President Barack Obama must be having difficulty rounding up the necessary votes in Congress to pass fast-track authority for the Trans-Pacific Partnership (TPP). Otherwise we would not be seeing President Bill Clinton’s former chief of staff Thomas McClarty, Secretary of State John Kerry and many other prominent people saying such silly things about the trade deal. While more arguments may be invented in the weeks ahead, it’s worth a quick review of the ones produced to date.
The first and most easily dismissed argument is that TPP will increase exports. There is a simple answer to this one: Who cares? If GM moves a car assembly plant from Ohio to Mexico, it increases exports because the car parts that were being shipped to Ohio will now be exported to Mexico. This switch is associated with a loss of the jobs in manufacturing due to the closing of the assembly plant in Ohio, but pro-TPP politicians will be touting this as an increase in export jobs.
If anyone is arguing that we should be happy about TPP because it will increase exports, they either do not understand basic economics or are trying to play games. Either way, this argument deserves to be ignored.
The second line of argument concerns net exports or the trade deficit. This is what affects demand in the U.S. economy. If we export more than we import, then trade is adding to demand. If we import more than we export, then trade is draining demand from the U.S. economy.
In the last two decades we have been running large trade deficits. The trade deficit is currently running at an annual rate of more than $500 billion (or approximately 3 percent of GDP). This has the same impact on demand as people stuffing $500 billion of their income under their mattress each year.
If the economy were near full employment, then the trade deficit need not be a big deal. It would mean that we could have more investment or consumption than if we had balanced trade. But we are not near full employment and may not be for many years to come.
This raises the specter of secular stagnation, which many mainstream economists now accept. It means that the economy faces a persistent shortfall in demand. In that context, trade deficits of the size we have been seeing deprive us of millions of jobs because they mean less demand in the U.S. economy.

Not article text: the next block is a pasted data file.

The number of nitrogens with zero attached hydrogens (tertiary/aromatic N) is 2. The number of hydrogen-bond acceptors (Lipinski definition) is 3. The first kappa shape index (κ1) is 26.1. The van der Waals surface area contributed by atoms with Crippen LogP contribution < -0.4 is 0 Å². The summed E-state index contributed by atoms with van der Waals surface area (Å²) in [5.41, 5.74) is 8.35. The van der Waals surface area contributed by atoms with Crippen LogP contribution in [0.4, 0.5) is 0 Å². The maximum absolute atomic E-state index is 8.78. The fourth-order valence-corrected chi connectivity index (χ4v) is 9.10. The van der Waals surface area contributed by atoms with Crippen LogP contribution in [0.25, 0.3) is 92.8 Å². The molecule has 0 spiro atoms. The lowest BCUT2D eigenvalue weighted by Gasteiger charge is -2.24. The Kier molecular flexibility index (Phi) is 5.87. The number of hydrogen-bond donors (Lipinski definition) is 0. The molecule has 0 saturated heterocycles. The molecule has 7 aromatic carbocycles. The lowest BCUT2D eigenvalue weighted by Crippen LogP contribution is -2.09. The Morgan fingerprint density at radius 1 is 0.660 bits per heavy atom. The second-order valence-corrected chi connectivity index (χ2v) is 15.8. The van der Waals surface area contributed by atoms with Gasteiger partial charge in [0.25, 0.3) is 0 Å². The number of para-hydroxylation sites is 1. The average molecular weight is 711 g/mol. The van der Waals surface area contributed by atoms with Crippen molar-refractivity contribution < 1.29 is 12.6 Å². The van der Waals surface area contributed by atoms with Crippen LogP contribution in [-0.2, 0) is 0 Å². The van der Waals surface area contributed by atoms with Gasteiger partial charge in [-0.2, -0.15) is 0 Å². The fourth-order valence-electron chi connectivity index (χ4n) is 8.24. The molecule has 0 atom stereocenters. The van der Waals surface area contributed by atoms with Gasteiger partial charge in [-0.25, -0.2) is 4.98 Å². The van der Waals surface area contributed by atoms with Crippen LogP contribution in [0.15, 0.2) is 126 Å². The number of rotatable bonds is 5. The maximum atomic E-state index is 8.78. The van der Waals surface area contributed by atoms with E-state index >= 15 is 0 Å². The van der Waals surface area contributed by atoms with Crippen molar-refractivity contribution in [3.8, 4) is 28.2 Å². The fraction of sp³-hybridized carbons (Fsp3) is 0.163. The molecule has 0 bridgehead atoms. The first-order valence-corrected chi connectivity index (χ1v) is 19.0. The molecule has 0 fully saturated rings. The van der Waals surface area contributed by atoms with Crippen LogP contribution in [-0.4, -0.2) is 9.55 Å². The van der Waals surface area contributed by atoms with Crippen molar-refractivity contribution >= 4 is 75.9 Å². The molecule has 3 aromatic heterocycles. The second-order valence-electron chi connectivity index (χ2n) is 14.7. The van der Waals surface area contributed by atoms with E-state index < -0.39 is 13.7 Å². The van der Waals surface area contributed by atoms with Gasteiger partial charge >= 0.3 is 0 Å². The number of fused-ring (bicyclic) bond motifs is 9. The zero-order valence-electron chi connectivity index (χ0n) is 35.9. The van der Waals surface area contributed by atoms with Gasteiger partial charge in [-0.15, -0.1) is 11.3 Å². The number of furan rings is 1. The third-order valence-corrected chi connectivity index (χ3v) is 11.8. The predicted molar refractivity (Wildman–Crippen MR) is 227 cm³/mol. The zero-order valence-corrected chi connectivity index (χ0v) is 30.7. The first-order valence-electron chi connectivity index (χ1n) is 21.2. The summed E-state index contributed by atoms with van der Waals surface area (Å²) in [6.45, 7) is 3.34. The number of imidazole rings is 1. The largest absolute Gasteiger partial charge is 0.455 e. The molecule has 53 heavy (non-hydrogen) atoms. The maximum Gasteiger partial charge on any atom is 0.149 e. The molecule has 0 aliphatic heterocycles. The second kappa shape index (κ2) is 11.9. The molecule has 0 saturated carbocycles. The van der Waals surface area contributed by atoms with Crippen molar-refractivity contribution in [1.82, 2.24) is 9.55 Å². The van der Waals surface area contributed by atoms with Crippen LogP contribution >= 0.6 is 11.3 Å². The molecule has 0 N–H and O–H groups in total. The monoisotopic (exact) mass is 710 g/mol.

It is hard to tell a story of how the TPP will boost net exports. After many past trade deals our trade deficit got worse. The evidence is not solid enough to say TPP will definitely worsen the trade deficit, but there certainly is no reason for thinking it will reduce the deficit.
If the TPP included rules on currency values that would make the dollar more competitive internationally, this would improve our trade balance. But it is clear that the Obama administration decided not to include currency rules in the TPP. This means we will be giving up an important opportunity to address the chronic trade deficit that is costing us so many jobs.
The third argument we often hear is that the TPP will reduce barriers to trade, which will make us all richer. It’s not true that free trade automatically makes everyone richer. (It can make some people worse off.) More important, the TPP is not just about reducing trade barriers. It raises trade barriers in the form of stronger patent and copyright protection.
The former is especially important in the case of prescription drugs. When drugs are sold in a free market, they are generally cheap. Most generics sell for $5 or $10 per prescription. However when the government gives a drug company a patent monopoly, the same drug can sell for hundreds or even thousands of dollars per prescription. For example, a high quality generic version of the hepatitis C drug Sovaldi is sold in India for less than $1,000 a treatment. The patent-protected version of the drug sells here for $84,000.
These patent monopolies create the same sort of economic distortions as a tariff of 1,000 or even 10,000 percent. Markets don’t distinguish between a price being high because of a tariff or a patent monopoly; what matters is that the price is artificially inflated. Raising the price of drugs and other protected products hugely above their market price will impose substantial costs, which have not been factored into the projections of the TPP’s benefits.
The losses from the equivalent of 10,000 percent tariffs on drugs could easily exceed the gains from reducing tariffs of 1 to 2 percent on a wide range of products. This is especially likely in the case of prescription drugs, both because of the enormous asymmetry between what doctors know and what drug companies know about their drugs and also because it directly affects people’s health and survival. In any case, no one has tried to project the losses from stronger patent and copyright protection and compare them to the modest economic gains projected from tariff reductions.
This means the numbers the public hears about gains from the deal are completely one-sided. They do not factor in significant effects, and they also assume a fully employed economy.
If the economic arguments for TPP can’t sell the deal, lately we have seen people pushing it for geopolitical reasons. I won’t attempt to assess the geopolitical merits of the TPP, but it reasonable to ask about the expertise of those who say we need the TPP for geopolitical reasons. Did these geopolitical experts support the Iraq War? If so, is there reason to believe that their understanding of world politics has improved in the last 13 years?